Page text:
Second, the data on refusal and withdrawal indicate a troubling trend. Finding it difficult to refuse participation in or withdraw from a trial, feeling pressure to join or stay enrolled in a trial, or worrying about the consequences of withdrawing all relate to the voluntariness of an enrolment decision. Studies which used these measures of voluntariness show that a disquieting number of participants, and more in developing country trials than developed country trials, do not know or do not believe that they can refuse to participate or can withdraw from research. Few studies probed these responses further to explain why participants felt they could not refuse or withdraw. Possible explanations include deference to authority, cultural norms, or a founded or unfounded fear of not being able to access needed care.

Lastly, while investigations of the impact of pressure on voluntariness were limited, overall few research participants report feeling pressured to participate in research, and those that did often felt pressure from their circumstances–such as worsening illness or fear that care would be withdrawn—more than from other people. Participants in developing countries were more likely to report pressure from fear of the consequences of withdrawing, including decreased access to healthcare. These issues merit further study.

Recommendations for future research

These data reveal that there is much to be done to improve the quality of informed consent in both developed and developing countries and that additional research would facilitate definitive conclusions about the quality of informed consent around the world. Currently available evidence regarding the effectiveness of strategies to improve consent is limited.66–68 Variation in methodology, trial types and populations across studies reviewed raised challenges about how to accurately understand and measure the quality of informed consent. Design and implementation of improvement measures depends on careful attention to, and rigorous delineation of, what the quality of consent entails.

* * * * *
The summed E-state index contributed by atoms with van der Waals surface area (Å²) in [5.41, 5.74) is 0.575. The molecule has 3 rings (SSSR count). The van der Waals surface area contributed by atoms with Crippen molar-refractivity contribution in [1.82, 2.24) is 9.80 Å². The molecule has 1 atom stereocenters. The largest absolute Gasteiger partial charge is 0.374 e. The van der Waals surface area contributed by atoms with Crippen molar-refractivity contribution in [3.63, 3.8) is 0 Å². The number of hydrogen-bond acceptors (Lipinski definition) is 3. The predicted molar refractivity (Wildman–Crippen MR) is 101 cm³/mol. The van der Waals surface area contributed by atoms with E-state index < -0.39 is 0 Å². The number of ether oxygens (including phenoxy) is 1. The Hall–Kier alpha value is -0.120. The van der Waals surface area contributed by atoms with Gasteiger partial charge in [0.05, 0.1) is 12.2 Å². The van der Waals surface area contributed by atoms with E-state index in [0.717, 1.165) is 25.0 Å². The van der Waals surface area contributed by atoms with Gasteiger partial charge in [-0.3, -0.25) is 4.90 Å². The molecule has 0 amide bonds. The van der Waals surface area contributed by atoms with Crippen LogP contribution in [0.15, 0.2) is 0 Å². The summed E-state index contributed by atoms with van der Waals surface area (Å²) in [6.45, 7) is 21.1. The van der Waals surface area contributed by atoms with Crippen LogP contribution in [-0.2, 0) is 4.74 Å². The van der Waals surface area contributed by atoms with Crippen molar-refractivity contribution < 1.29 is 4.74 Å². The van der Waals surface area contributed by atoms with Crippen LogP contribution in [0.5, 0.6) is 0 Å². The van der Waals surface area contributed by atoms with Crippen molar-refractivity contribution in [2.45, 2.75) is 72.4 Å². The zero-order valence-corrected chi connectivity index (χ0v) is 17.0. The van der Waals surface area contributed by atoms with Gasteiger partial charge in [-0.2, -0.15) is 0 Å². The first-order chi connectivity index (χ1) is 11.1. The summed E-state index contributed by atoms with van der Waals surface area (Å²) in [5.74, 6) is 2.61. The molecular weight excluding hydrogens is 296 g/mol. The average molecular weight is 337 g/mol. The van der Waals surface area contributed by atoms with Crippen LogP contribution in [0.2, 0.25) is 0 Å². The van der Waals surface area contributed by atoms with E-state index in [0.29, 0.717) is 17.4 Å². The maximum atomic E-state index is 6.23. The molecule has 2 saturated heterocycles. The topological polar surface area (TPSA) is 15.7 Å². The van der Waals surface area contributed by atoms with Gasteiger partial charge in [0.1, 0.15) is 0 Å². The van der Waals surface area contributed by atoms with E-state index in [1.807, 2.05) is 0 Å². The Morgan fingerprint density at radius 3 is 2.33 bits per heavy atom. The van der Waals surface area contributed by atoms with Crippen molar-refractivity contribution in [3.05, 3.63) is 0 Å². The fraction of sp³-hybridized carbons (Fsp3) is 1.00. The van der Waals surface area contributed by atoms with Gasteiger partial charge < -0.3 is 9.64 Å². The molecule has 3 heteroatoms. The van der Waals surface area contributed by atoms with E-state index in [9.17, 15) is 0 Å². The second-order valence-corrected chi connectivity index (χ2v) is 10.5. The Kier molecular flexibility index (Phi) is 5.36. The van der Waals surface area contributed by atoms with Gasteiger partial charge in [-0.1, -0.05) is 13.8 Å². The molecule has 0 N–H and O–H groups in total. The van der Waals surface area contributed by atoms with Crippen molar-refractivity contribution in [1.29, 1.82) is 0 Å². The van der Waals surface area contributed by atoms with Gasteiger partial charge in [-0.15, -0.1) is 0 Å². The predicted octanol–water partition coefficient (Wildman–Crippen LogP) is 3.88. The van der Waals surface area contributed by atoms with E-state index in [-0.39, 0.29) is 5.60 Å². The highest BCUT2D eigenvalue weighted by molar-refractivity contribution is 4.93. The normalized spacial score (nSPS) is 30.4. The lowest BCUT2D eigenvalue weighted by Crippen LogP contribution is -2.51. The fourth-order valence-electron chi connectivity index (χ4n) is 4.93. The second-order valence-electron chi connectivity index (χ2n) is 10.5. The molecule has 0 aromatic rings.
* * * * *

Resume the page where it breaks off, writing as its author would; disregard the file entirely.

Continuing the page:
Studies of the quality of informed consent would be greatly enhanced by a core set of validated questions that measure the comprehension and voluntariness of participants at the time of decision-making, and by comparison of participants from similar medically defined groups participating in similar types of research. Studying the quality of consent in multi-national trials, such as was done in one multi-site hypertension study we reviewed,19 would allow for useful comparisons between developed and developing countries. Additionally, more detailed and comprehensive studies of voluntariness are needed, including investigation of sources of pressure to participate and fears about withdrawal or refusal. Future studies should include detailed investigation of associations between cultural norms and attitudes, and socio-demographic characteristics such as education, literacy and socioeconomic status to better understand the impact of these factors on informed consent in both developed and developing countries. Innovative strategies and rigorous studies are sorely needed to facilitate improvement in informed consent to better satisfy one of the fundamental requirements of ethical research.



  • Funding This research was supported by the Department of Bioethics of the NIH Clinical Center.

  • Competing interests None.

  • Provenance and peer review Not commissioned; externally peer reviewed.

  • i Ellis18 and Marshall19 each studied informed consent in both a developed and a developing country.